Getting back to the three basic changes, #3 is far less likely to occur than either #1 or #2. Why? It’s like buying two lottery tickets: one for a lottery in California and the other in New Jersey. How unlikely it is to win both lotteries with those two tickets! For an organism to undergo both a change which makes it survive better in the present and a change which makes it more likely to develop what will become a useful biological structure in a future generation—that is the least likely thing to happen, of those three basic types of changes. How critical is #3, for Darwin’s concept of evolution from simple to complex! Yet that is the least likely to occur. So what does that mean? Over a period of time, organisms of a particular type develop sub-populations of various degrees of immediate survivability (IS). Sub-populations with higher IS increase in numbers, compared with the sub-populations having lower IS, by definition. The result? Those with both a better chance for a new structure (#2) and higher IS, in other words #3—those sub-populations must be fewer in number than organisms having only a higher IS. In other words, organisms that survive better but have NO potential for changing into a more complex organism—they out-compete the ones that might otherwise have produced more descendants that would be more complex. Please stay with this for a little longer, for it really does relate to pterosaurs. Three knights illustrate the three critical factors in the Evolutionary Boundary The above images illustrate the three critical types of change. In the basic simple case, each type is identical except that each has undergone some kind of mutation. The knight on the left can survive better than average because of his sword. The one in the middle has money that can, some day in the distant future, allow his posterity to finish building a castle and live there instead of in the little shack in which they now live. The knight on the right has a combination of the other two. The first two knights were very fortunate to have been given something of great value. The third had the very rare luck to received two great gifts at about the same time. A key concept is this: In a kingdom of countless trillions of knights, #3 is far less common than either #1 or #2. Since the money (that can only be used in a long-term payment to construct a castle) has no short term benefit to survivability, it adds nothing to the daily survival of that knight. In fact, a “baggage” principle plays a part in the Evolutionary Boundary, for it takes a little bit of energy and attention to carry the money around. But even without the baggage principle, #1 knights will multiply faster than #3 knights, by definitions and by common concepts in natural selection. This is because #1 sub-populations immediately begin outnumbering the #3 ones, and this disparity becomes greater in future generations. What about #2 sub-populations? The problem is similar: They compete poorly with #1.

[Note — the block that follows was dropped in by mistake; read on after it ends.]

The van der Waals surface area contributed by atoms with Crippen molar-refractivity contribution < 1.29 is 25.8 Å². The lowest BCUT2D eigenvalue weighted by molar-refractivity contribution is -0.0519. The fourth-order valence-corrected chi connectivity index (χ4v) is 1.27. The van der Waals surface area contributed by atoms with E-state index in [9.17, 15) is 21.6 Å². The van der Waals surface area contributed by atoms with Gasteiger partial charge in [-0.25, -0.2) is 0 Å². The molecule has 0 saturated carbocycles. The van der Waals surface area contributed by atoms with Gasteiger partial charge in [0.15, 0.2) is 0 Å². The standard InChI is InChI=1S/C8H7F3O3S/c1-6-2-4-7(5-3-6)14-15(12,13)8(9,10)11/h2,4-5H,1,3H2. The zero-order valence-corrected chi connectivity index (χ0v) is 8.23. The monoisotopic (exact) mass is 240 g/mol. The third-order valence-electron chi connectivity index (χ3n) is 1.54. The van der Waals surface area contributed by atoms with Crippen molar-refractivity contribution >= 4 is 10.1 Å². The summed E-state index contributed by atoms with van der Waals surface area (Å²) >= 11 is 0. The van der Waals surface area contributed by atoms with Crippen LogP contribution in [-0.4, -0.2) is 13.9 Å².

Survival of the fittest